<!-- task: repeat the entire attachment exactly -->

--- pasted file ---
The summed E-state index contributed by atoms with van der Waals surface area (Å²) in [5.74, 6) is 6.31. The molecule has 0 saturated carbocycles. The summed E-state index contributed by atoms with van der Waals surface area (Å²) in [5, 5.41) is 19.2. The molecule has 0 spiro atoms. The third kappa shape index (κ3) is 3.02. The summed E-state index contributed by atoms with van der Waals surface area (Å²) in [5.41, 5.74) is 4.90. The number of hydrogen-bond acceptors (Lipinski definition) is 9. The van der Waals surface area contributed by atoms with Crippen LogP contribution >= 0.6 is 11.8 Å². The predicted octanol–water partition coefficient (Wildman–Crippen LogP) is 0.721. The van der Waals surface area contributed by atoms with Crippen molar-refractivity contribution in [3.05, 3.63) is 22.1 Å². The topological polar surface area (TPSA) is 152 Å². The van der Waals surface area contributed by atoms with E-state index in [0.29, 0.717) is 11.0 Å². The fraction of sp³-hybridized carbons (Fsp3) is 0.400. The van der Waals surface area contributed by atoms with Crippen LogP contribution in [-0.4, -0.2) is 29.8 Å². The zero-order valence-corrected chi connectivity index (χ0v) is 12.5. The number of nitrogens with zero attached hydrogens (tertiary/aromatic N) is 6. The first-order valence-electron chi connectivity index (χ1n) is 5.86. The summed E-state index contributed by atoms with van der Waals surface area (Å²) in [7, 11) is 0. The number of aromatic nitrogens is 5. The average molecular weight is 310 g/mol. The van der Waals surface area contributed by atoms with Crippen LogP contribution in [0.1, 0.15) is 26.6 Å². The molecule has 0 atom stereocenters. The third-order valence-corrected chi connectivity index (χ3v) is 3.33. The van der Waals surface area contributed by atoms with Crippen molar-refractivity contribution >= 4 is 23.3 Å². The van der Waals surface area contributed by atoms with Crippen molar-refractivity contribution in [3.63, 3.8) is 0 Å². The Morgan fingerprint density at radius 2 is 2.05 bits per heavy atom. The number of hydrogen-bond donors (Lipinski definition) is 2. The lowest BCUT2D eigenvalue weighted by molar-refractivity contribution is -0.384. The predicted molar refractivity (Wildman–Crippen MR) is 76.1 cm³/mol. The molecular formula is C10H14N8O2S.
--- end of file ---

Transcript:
The summed E-state index contributed by atoms with van der Waals surface area (Å²) in [5.74, 6) is 6.31. The molecule has 0 saturated carbocycles. The summed E-state index contributed by atoms with van der Waals surface area (Å²) in [5, 5.41) is 19.2. The molecule has 0 spiro atoms. The third kappa shape index (κ3) is 3.02. The summed E-state index contributed by atoms with van der Waals surface area (Å²) in [5.41, 5.74) is 4.90. The number of hydrogen-bond acceptors (Lipinski definition) is 9. The van der Waals surface area contributed by atoms with Crippen LogP contribution >= 0.6 is 11.8 Å². The predicted octanol–water partition coefficient (Wildman–Crippen LogP) is 0.721. The van der Waals surface area contributed by atoms with Crippen molar-refractivity contribution in [3.05, 3.63) is 22.1 Å². The topological polar surface area (TPSA) is 152 Å². The van der Waals surface area contributed by atoms with E-state index in [0.29, 0.717) is 11.0 Å². The fraction of sp³-hybridized carbons (Fsp3) is 0.400. The van der Waals surface area contributed by atoms with Crippen LogP contribution in [-0.4, -0.2) is 29.8 Å². The zero-order valence-corrected chi connectivity index (χ0v) is 12.5. The number of nitrogens with zero attached hydrogens (tertiary/aromatic N) is 6. The first-order valence-electron chi connectivity index (χ1n) is 5.86. The summed E-state index contributed by atoms with van der Waals surface area (Å²) in [7, 11) is 0. The number of aromatic nitrogens is 5. The average molecular weight is 310 g/mol. The van der Waals surface area contributed by atoms with Crippen LogP contribution in [0.1, 0.15) is 26.6 Å². The molecule has 0 atom stereocenters. The third-order valence-corrected chi connectivity index (χ3v) is 3.33. The van der Waals surface area contributed by atoms with Crippen molar-refractivity contribution >= 4 is 23.3 Å². The van der Waals surface area contributed by atoms with Crippen molar-refractivity contribution in [3.63, 3.8) is 0 Å². The Morgan fingerprint density at radius 2 is 2.05 bits per heavy atom. The number of hydrogen-bond donors (Lipinski definition) is 2. The lowest BCUT2D eigenvalue weighted by molar-refractivity contribution is -0.384. The predicted molar refractivity (Wildman–Crippen MR) is 76.1 cm³/mol. The molecular formula is C10H14N8O2S.